WS Update: Hearing Prayer, Seeing Tears

November 13, 2023

The Old Testament is wise, mysterious, disturbing, and hopeful. A monolithic reading that interprets its writings as reflecting a wrathful God as opposed to the gracious God of the New Testament misses the thread of the larger story that leads to Jesus and the character of our eternal God. For example, Ahab, the husband of Jezebel, is described this way in 1 Kings 21:

There was never anyone like Ahab, who sold himself to do evil in the eyes of the Lord, urged on by Jezebel his wife. He behaved in the vilest manner by going after idols like the Amorites the Lord drove out before Israel.

It’s hard to imagine a character in the Bible more deserving of God’s judgment, and yet when Ahab heard God’s verdict (“I am going to bring disaster on you”) he put on sackcloth, fasted, and “went around meekly.” God’s response? “Because he has humbled himself, I will not bring this disaster in his day, but will bring it on his house in the days of his son.”

A few chapters later Hezekiah, one of the few kings who didn’t pursue idols, is diagnosed with a terminal disease and told by the prophet Isaiah he was going to die. Hezekiah turned his face to the wall and prayed:

“Remember, Lord, how I have walked before you faithfully and with wholehearted devotion and have done what is good in your eyes.” And Hezekiah wept bitterly.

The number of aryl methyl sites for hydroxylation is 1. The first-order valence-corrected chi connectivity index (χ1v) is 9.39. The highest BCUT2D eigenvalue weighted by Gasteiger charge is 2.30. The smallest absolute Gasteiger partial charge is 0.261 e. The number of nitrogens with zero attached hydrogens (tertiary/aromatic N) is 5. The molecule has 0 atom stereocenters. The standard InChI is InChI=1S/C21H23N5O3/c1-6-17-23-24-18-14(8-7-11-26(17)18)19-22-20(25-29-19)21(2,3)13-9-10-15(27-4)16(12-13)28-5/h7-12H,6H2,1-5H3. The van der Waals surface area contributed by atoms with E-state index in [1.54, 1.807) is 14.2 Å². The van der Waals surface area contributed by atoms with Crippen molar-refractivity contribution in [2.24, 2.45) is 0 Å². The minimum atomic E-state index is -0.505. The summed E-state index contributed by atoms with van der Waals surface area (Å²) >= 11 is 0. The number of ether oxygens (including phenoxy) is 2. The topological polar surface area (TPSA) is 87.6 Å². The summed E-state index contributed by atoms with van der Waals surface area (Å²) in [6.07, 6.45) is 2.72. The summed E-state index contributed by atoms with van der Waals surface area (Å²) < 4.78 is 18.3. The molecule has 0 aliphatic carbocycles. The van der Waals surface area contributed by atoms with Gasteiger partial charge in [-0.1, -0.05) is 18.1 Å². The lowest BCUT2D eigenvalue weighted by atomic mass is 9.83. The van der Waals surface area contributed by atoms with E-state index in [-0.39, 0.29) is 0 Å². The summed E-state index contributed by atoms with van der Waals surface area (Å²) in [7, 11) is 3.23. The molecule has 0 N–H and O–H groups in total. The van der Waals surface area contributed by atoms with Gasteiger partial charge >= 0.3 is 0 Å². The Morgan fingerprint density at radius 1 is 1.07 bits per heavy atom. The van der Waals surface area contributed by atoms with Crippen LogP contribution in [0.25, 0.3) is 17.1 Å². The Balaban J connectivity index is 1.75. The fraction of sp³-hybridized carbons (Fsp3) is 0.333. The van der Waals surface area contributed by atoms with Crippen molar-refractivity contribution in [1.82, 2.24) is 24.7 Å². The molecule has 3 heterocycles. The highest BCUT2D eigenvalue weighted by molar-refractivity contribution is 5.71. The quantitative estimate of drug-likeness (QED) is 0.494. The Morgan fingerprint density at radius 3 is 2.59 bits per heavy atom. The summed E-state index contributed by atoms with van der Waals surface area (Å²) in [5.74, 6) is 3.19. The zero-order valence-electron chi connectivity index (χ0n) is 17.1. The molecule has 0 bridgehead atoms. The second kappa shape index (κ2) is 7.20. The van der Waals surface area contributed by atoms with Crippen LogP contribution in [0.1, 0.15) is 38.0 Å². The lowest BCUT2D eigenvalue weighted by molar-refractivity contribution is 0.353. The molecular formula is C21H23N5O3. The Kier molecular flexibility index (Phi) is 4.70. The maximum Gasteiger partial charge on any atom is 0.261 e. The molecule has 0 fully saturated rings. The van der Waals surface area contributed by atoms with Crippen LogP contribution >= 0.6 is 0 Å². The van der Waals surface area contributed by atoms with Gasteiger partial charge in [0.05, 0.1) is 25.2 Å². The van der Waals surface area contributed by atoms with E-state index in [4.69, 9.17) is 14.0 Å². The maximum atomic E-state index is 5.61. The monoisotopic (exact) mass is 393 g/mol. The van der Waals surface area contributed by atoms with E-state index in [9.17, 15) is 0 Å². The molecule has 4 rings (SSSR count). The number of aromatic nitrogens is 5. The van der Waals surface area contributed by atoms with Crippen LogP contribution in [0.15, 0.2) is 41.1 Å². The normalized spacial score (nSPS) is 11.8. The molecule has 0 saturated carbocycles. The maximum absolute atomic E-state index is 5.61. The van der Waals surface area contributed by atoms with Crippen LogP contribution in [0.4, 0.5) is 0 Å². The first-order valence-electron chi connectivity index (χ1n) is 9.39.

God’s response?

I have heard your prayer and seen your tears; I will heal you. I will add fifteen years to your life.

Ahab was evil. Hezekiah was righteous. God is slow to anger and abounding in love. He hears your prayers, sees your tears and is now, through the Spirit and Jesus our High Priest, praying with and for you.

I need to remember this daily, and perhaps on this Monday morning, you do as well.

For you, O Lord, are good and forgiving, abounding in steadfast love to all who call upon you. – Psalm 86:5

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Autumn may bring fabulous fall leaves and fall fashion, but most importantly, it offers a time to focus on extra-thankful fellowship! And we can’t think of a better way to share that spirit by breaking bread together.

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